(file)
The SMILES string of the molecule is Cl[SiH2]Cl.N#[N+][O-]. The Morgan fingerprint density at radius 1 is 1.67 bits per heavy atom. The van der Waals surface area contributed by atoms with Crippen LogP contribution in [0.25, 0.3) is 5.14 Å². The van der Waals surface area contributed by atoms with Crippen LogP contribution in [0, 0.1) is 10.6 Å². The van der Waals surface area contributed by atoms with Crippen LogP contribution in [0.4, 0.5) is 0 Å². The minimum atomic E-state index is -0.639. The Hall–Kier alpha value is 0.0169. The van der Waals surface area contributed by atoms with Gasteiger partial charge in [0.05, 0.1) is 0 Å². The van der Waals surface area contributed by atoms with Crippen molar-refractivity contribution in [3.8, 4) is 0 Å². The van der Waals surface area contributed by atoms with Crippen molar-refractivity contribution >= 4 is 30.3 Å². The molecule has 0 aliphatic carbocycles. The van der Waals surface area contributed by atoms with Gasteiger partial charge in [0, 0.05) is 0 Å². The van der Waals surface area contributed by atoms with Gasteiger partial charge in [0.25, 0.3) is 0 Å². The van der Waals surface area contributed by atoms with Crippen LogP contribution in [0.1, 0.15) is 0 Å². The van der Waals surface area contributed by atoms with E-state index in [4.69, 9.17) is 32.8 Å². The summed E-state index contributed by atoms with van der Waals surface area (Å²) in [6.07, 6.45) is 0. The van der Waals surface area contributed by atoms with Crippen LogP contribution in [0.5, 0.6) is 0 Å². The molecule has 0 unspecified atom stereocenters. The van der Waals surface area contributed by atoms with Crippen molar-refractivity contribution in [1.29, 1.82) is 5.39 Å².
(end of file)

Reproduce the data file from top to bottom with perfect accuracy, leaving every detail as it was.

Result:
The SMILES string of the molecule is Cl[SiH2]Cl.N#[N+][O-]. The Morgan fingerprint density at radius 1 is 1.67 bits per heavy atom. The van der Waals surface area contributed by atoms with Crippen LogP contribution in [0.25, 0.3) is 5.14 Å². The van der Waals surface area contributed by atoms with Crippen LogP contribution in [0, 0.1) is 10.6 Å². The van der Waals surface area contributed by atoms with Crippen LogP contribution in [0.4, 0.5) is 0 Å². The minimum atomic E-state index is -0.639. The Hall–Kier alpha value is 0.0169. The van der Waals surface area contributed by atoms with Gasteiger partial charge in [0.05, 0.1) is 0 Å². The van der Waals surface area contributed by atoms with Crippen molar-refractivity contribution in [3.8, 4) is 0 Å². The van der Waals surface area contributed by atoms with Crippen molar-refractivity contribution >= 4 is 30.3 Å². The molecule has 0 aliphatic carbocycles. The van der Waals surface area contributed by atoms with Gasteiger partial charge in [0, 0.05) is 0 Å². The van der Waals surface area contributed by atoms with Gasteiger partial charge in [0.25, 0.3) is 0 Å². The van der Waals surface area contributed by atoms with Crippen LogP contribution in [0.1, 0.15) is 0 Å². The van der Waals surface area contributed by atoms with E-state index in [4.69, 9.17) is 32.8 Å². The summed E-state index contributed by atoms with van der Waals surface area (Å²) in [6.07, 6.45) is 0. The van der Waals surface area contributed by atoms with Crippen LogP contribution in [0.5, 0.6) is 0 Å². The molecule has 0 unspecified atom stereocenters. The van der Waals surface area contributed by atoms with Crippen molar-refractivity contribution in [1.29, 1.82) is 5.39 Å².